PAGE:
Debbie Bowen-Heaton, partner at consultants Oliver Wight, believes future CFO candidates will need a strong backbone. “The pandemic has shone a spotlight on the importance of the CFO’s role in combating the CEO’s state of denial. They need to be even more of a number sceptic and yet be brave enough to challenge their CEO and board when they need to. CFOs will be evermore valuable to the CEO as a mirror to highlight and show up errors the CEO makes.”
A new way for the future CFO to learn
Sarah Danzl, skills expert at Degreed, predicts the future finance leader will learn and train differently too, using newer methods such as video content and TED Talks, blogs and articles, online courses, podcasts and peer-led learning.
Degreed’s State of Skills 2021 report makes interesting reading, finding advanced data analysis and mathematics, and quantitative and statistical analysis were lower down the list of top-ten skills most in demand for finance leaders than advanced communication and negotiation, and entrepreneurship and initiative-taking.
Danzl says a greater focus on skills will reduce bias in the recruitment or promotion process. “For a finance leadership position, someone who can show they have the majority of the most in-demand skills will have more of an advantage over someone with less of a skill profile. This approach strips away other factors, such as educational background, gender identity, race and sexual orientation, and so can help to boost diversity.”
But Dan Wells, founder of GrowCFO, points to one issue for future progression, acknowledging many in the next generation of CFOs may feel uncomfortable discussing career aspirations with their boss, “making them less prepared for any opportunities that arise”.
However, Wells believes the increasing use of technology platforms for numbers-based facets of a CFO’s role means the nature of the job is changing hugely, arguing this is a good thing for widening the pool. He says: “GrowCFO analysis shows the non-financial element of the CFO’s role will increase from 60 per cent to 95 per cent during the next 20 years, in particular towards driving strategy and change. The role has become a lot more collaborative by nature and should appeal to a wider range of candidates.”
Meet the future CFOs
Three finalists from the Future CFO of the Year Award category at the TARGETjobs 2020 Undergraduate of the Year Awards share their insights
Mary Letey, studying mathematics at the University of Cambridge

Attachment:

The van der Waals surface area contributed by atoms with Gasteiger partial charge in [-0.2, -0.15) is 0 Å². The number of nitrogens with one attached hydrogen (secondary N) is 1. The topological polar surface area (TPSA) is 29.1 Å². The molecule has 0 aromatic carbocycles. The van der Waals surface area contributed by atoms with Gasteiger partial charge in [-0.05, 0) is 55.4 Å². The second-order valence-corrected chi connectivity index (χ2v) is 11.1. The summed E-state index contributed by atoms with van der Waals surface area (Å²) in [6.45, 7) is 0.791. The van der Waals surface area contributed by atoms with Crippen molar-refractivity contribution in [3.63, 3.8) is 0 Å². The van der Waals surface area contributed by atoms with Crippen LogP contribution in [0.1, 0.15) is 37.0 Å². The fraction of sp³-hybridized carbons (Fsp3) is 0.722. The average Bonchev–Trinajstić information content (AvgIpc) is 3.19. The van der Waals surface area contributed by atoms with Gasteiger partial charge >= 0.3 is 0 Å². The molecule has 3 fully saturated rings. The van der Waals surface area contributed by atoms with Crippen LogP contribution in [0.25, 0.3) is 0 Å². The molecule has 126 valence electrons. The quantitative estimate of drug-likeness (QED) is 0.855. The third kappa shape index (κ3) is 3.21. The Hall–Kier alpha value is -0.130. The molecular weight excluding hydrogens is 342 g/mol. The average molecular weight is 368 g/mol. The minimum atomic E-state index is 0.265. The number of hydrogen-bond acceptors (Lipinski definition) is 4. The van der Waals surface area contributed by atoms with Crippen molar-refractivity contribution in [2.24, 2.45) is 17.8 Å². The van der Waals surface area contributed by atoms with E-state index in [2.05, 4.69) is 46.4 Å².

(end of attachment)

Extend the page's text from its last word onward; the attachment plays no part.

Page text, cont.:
The pandemic has shown that rigidity and overly structured corporate ideals won’t hold up long term. Chief financial officers will have the challenge and responsibility of motivating future employees in a way that’s agile and strategically adaptable as the world becomes more complex, without sacrificing wellbeing. My generation is also more acutely aware of social issues such as representation gaps and inequality, and I believe we have a great capacity for driving meaningful change in these areas.
Vaishnav Rajkumar, studying European politics at King’s College London
What attracts me to become a CFO isn’t just the financial aspect. A major platform of mine during the award application was the renewed focus on environmentally aware actions. CFOs don’t necessarily need to have a finance degree, simply a genuine interest, backed by extensive background reading. No one is inherently ineligible to become a CFO. The word “financial” in the title often discourages many from aspiring to this role, bringing to mind intimidating spreadsheets and data-processing.
Chwas Rostam, studying business management at the University of Surrey
To encourage a more diverse selection of candidates, I recommend establishing partnerships with charities such as Social Mobility Foundation and SEO London, and specialist recruiters. This will create new opportunities for under-represented groups, giving boards a more diverse pool of candidates to assess when selecting the organisation’s next CFO. Mentoring and sponsorship programmes will empower under-represented groups to further pursue their ambitions as they learn from the invaluable insights of their superiors.